Some have compared Prisoners to David Fincher’s Zodiac (2007) – for its darkness, its violence and its portrait of obsession. I wouldn’t go that far – Zodiac is a masterpiece – one of the best American films of the last 10 years, and a film that goes a whole lot darker than Prisoners, and goes well beyond its central mystery as it timeline stretches out over a few decades. Prisoners doesn’t do that. But I would compare Prisoners to another Fincher film – Seven (1995). Seven was a mainstream thriller, about two people who respond to a disturbing central mystery in different ways – and a film that shakes audience to the core its depiction of violence and cruelty – but still wrapped up in a mainstream package. That is what Prisoners does. Yes, the movie contains too many plot twists in its third act – toying with the audience a little too much, and yet, these scenes are still effective and disturbing. Seven was Fincher’s second film – following the disappointing Alien 3 – and allowed Fincher to go on to even better things. Villeneuve has already made several films – the disturbing school shooting film Polytechnique and the Oscar nominated Incendies among them – but this is his first foray into Hollywood. It’s a great effort – and hopefully bodes well for Villeneuve’s ability to more make smart, mainstream fare in Hollywood after this. Lord knows, we need it.  

Friday, September 20, 2013

The Best Films I Have Never Seen Before: The Towering Inferno (1974)

The Towering Inferno (1974)
Directed by: John Guillermin.
Written by: Stirling Silliphant based on the novels by Richard Martin Stern & Thomas N. Scortia
Starring: Steve McQueen (Chief Mike O'Hallorhan), Paul Newman (Doug Roberts), William Holden (Jim Duncan), Faye Dunaway (Susan Franklin), Fred Astaire (Harlee Claiborne), Susan Blakely (Patty), Richard Chamberlain (Simmons), Jennifer Jones (Lisolette), O.J. Simpson (Jernigan), Robert Vaughn (Senator Parker), Robert Wagner (Bigelow), Susan Flannery (Lorrie), Sheila Allen (Paula Ramsay), Norman Burton (Giddings), Jack Collins (Mayor Ramsay), Don Gordon (Kappy), Felton Perry (Scott), Gregory Sierra (Carlos).

The Towering Inferno is a big, dumb, old fashioned, star studded action adventure, which is both a good and bad thing. It’s good because even action blockbusters in the 1970s cared a least a little about getting good actors into the movie to elevate the screenplay, and because unlike modern action movies, the action sequences are clear, well edited and exciting – not overburdened by thudding music, and rapid fire editing that makes everything confusing. It’s bad because it still doesn’t have much of a brain in its head, and because back in the 1970s, they felt that if you made a BIG movie it had to be a LONG movie at the same time – at nearly three hours, The Towering Inferno requires you to suspend your disbelief for far too long. It’s effective – but would have been far more effective had they cut out at least an hour.

The movie takes place in San Francisco, in a brand new sky scrapper – apparently the tallest building in the world, with a huge glass façade. The architect is Doug Roberts (Paul Newman), who has decided to retire now that his triumph is complete, and move to the middle of nowhere with his soon to be wife (Faye Dunaway). What Doug does not know is that to save money, the building’s owner Jim Duncan (William Holden) leaned on subcontractors to find ways to build the building more cheaply than Doug's plans called for. In particular, Duncan's slimy son-in-law Simmons (Richard Chamberlain), who was responsible for the buildings wiring did barely enough to get the building up to code – but considering the load the building has to take, Doug knew that more was required. Of course on the night of the buildings huge opening gala, things go wrong, the electric system malfunctions, a fire starts, and grows out of control – trapping all the VIPS on the top floor, as Doug tries to keep things under control, and fire chief Mike O'Halloran (Steve McQueen) tries to put the fire out.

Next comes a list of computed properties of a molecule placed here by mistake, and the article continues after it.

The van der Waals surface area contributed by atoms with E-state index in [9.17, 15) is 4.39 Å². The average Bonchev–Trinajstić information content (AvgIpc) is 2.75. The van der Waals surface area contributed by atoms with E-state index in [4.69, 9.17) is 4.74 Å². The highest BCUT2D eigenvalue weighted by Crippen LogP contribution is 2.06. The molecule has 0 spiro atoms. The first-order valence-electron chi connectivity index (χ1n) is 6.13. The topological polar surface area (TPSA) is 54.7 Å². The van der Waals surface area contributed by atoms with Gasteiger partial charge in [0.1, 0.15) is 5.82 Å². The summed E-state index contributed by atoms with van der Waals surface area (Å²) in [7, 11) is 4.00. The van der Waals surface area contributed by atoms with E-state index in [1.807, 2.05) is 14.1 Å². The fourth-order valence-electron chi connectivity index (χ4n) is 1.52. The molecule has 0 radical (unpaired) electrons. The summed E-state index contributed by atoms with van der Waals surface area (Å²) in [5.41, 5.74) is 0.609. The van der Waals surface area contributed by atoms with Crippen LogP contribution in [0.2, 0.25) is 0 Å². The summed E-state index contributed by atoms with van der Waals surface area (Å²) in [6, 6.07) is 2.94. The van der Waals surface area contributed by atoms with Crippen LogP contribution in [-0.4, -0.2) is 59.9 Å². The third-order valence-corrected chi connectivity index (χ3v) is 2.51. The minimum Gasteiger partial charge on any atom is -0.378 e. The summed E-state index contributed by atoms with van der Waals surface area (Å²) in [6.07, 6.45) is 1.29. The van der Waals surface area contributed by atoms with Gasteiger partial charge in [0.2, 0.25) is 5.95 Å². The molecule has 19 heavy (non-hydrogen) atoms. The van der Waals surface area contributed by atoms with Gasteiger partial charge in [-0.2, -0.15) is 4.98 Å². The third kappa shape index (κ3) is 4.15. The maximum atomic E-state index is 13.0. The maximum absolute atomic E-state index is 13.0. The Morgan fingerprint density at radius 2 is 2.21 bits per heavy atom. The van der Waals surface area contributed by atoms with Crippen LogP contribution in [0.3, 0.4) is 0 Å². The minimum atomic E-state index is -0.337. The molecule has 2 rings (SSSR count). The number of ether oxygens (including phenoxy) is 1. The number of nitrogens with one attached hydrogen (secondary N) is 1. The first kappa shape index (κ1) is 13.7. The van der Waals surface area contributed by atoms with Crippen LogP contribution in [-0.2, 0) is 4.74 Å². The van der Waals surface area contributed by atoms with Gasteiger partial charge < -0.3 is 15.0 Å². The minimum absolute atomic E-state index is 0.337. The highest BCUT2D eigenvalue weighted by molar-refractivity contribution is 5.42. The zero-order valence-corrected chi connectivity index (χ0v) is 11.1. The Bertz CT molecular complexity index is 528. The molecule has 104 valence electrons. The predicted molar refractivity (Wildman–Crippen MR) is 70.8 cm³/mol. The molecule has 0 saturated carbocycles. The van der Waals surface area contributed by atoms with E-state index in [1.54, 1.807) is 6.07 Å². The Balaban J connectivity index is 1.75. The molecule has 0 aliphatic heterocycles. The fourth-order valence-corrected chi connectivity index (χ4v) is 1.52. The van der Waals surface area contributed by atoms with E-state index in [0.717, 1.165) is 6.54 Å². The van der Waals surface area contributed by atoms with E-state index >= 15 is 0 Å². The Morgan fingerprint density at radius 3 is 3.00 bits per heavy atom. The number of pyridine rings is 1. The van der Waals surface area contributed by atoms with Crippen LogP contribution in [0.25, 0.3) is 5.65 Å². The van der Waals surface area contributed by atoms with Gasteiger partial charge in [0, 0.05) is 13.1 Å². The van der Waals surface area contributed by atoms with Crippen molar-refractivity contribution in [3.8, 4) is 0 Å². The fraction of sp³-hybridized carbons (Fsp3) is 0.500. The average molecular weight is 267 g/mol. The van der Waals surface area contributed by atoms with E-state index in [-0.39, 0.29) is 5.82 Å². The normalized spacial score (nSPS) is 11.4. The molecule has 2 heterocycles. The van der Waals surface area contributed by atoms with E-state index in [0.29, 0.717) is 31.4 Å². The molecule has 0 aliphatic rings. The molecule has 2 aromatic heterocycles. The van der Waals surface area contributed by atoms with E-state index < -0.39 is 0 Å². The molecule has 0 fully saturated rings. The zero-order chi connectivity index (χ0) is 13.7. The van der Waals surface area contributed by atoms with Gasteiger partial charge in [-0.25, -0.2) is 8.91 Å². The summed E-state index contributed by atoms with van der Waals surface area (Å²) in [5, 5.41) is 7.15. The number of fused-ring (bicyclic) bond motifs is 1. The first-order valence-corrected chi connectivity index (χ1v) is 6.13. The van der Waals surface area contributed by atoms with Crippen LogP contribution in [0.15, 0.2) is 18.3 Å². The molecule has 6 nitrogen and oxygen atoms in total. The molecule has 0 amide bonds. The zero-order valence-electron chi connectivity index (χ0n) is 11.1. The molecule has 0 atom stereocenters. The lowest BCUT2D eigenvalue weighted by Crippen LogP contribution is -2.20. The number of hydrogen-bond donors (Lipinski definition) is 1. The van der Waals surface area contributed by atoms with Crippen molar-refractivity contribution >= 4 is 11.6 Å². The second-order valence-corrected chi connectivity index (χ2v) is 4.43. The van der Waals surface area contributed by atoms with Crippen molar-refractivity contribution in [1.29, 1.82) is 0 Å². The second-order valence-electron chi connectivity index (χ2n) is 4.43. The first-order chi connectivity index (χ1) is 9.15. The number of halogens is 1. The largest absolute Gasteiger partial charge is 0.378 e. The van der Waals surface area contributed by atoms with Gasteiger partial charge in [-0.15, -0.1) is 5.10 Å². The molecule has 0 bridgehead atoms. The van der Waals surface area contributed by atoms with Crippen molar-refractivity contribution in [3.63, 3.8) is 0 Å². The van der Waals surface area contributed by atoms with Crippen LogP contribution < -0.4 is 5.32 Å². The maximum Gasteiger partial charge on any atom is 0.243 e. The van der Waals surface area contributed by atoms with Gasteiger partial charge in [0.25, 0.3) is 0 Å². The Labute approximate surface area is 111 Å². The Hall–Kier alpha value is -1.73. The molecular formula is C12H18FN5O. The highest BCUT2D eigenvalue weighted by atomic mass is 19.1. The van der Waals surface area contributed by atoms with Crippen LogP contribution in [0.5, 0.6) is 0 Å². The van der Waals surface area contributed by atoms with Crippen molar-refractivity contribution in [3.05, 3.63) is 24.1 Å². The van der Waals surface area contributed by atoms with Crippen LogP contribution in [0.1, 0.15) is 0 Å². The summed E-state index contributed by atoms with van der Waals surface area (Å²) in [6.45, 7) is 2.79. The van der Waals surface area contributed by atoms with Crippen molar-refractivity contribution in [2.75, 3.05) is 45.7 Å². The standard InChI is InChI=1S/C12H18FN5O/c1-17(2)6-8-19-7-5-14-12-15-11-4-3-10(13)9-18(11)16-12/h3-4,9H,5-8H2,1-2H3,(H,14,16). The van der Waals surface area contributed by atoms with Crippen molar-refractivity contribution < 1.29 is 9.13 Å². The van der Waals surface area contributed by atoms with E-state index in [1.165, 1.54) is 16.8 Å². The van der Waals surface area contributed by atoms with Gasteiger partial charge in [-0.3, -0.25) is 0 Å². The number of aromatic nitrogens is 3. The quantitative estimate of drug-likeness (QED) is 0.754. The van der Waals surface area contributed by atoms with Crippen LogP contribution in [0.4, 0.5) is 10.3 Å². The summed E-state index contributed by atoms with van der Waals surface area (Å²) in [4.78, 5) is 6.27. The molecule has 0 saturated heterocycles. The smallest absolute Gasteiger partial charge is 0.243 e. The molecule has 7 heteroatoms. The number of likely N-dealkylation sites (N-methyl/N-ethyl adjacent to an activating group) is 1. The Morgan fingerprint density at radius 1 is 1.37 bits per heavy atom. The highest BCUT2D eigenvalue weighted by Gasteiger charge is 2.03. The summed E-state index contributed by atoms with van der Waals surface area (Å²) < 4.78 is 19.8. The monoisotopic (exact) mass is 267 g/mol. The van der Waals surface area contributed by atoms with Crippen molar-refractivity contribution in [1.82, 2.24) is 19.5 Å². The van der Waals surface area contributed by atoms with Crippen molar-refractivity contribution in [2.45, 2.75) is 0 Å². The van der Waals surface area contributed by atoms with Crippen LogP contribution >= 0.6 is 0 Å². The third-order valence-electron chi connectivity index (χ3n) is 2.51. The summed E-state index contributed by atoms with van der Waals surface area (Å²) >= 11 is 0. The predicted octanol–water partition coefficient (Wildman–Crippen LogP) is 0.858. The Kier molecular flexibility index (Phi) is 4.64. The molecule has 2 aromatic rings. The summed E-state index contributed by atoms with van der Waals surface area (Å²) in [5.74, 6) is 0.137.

The Towering Inferno held my interest for its first two hours – and even had some heart pounding moments of excitement, like Newman trying to get to kids and woman up a destroyed staircase. Newman is fine in the role of Roberts –a good man who is upset that his buildings is being destroyed, but even more distraught that people are dying. Steve McQueen is essentially playing Steve McQueen as the fire chief, who is daring and selfless as he tries to save the people in the building. It was also nice to see old timer Fred Astaire in a non-dancing role as a con man, but a sweet, good natured one. He has some nice chemistry with another old timer Jennifer Jones. Richard Chamberlain is appropriately slimy as the guy who cut the most corners – although he is essentially there because the movie needs a human villain, and he is fairly one note. Most of the rest of the cast is limited to one note roles, although since the cast is full of great actors, they do add some nice notes to their roles.

The action climax of The Towering Inferno – involving a whole hell of lot of water – is well handled, but by then, I had grown tired of the movie, and just wanted it to end. As well made as the film is, it simply goes on far too long, and eventually, I grew restless. It is certainly preferable to a film by Michael Bay – but that doesn’t necessarily mean it’s a great movie.

Thursday, September 19, 2013